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2023 Was Another Year of Impact at Child Trends

BlogChild WelfareDec 14 2023

The title of this blog says it all: 2023 was a big year for Child Trends. We welcomed a new president, kickstarted the U.S. Department of Health and Human Service’s National Early Care and Education Workforce Center, and had our work featured in a variety of news outlets. We continued examining child poverty and researching how to best support the well-being of Black, Hispanic, and Indigenous children, families, and communities, but our work didn’t stop there. Here are the most-read products on our website from this year. Check out the ones that are new to you!

Child Trends’ essential child welfare resources continued to inform policymakers, practitioners, and the public.

  • Our state data tool for understanding child welfare in the United States is a vital resource for state and national policymakers looking to understand and improve child welfare systems. Sarah Catherine Williams, Rachel Rosenberg, and Valerie Martinez updated this hugely popular tool with critical data on child maltreatment, foster care, kinship care, and adoption.
  • Additionally, Kristina Rosinsky, Megan Fischer, and Maggie Haas updated our child welfare financing resource, providing a comprehensive look at which funding streams child welfare agencies use, how they use them, and what challenges and opportunities they encounter.

We kept our focus on equity, highlighting how it intersects with health and well-being.

  • Brandon Stratford and his co-authors—Bonnie Solomon, Joy Thompson, Devan O’Toole, Kaylor Garcia, Kajol Surani, Michael Martinez, and Sarah Her—developed a toolkit, funded by the Centers for Disease Control and Prevention, that school systems can use to ensure that all employees experience wellness at work. The first section of the toolkit introduces a framework for equitably advancing school employee wellness, while the second section outlines a process by which school systems can apply concepts from the first section and provides links to practical tools that can help teams at all stages of planning and implementation.
  • Abigail Wulah, Fadumo M. Abdi, and Mavis Sanders explored the impact of ongoing reproductive oppression and coercion in the United States, which has led to disproportionately adverse sexual and reproductive health outcomes for Black girls and women. Their brief recommends ways to achieve more equitable reproductive health outcomes for Black girls and women, thereby improving their own well-being and that of their families.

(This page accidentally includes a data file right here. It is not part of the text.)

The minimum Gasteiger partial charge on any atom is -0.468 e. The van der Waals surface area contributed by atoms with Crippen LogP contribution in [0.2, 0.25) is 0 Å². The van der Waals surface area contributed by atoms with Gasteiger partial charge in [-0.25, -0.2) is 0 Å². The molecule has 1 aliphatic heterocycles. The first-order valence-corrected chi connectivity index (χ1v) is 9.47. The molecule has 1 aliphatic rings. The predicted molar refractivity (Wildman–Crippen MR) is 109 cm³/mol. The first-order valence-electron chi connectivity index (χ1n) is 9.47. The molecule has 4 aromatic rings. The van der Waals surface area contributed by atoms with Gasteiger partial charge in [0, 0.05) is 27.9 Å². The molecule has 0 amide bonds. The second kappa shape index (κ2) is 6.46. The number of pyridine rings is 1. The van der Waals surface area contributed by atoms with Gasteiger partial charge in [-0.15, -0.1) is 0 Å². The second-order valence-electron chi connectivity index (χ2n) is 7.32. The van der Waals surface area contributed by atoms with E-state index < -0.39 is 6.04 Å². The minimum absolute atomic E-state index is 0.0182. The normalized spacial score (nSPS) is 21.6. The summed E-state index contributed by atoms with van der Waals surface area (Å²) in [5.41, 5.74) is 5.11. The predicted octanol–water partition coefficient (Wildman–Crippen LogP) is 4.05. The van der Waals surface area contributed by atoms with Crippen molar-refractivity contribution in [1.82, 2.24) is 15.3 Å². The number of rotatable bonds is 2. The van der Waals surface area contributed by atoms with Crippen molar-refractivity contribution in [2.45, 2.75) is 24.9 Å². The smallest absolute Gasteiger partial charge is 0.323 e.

We kept our youngest kids in mind, too.

  • Doré R. LaForett, Tamara Halle, and Rebecca Vivrette highlighted the ways in which developmentally appropriate practice (DAP) can support children’s learning and development through early care and education (ECE) activities and approaches that are tailored to young children’s specific developmental stages, abilities, and needs.
  • The Early Childhood Data Collaborative (ECDC) conducted a nationwide survey of administrators of state-funded pre-K programs to develop a new interactive tool and set of state profiles that provide an overview of 43 states’ capacities to access data on children, programs, and workforce members, and on their ability to coordinate and link data about preschool programs. The accompanying report offers an in-depth look at the types of data that states can access, the prevalence of disaggregated data among states, and state-level data infrastructure and management needs, along with opportunities for growth in these areas.

What’s next for Child Trends?

We plan a strong start to 2024 with new work on child poverty, Black children and families, kinship caregiving, and more. Thank you for your continued support of our mission to improve the lives of children and youth.

To stay current on Child Trends’ work, sign up for our newsletter here. If you’d like to receive updates on our Black children and families research specifically, please sign up for our quarterly Black children and families newsletter here.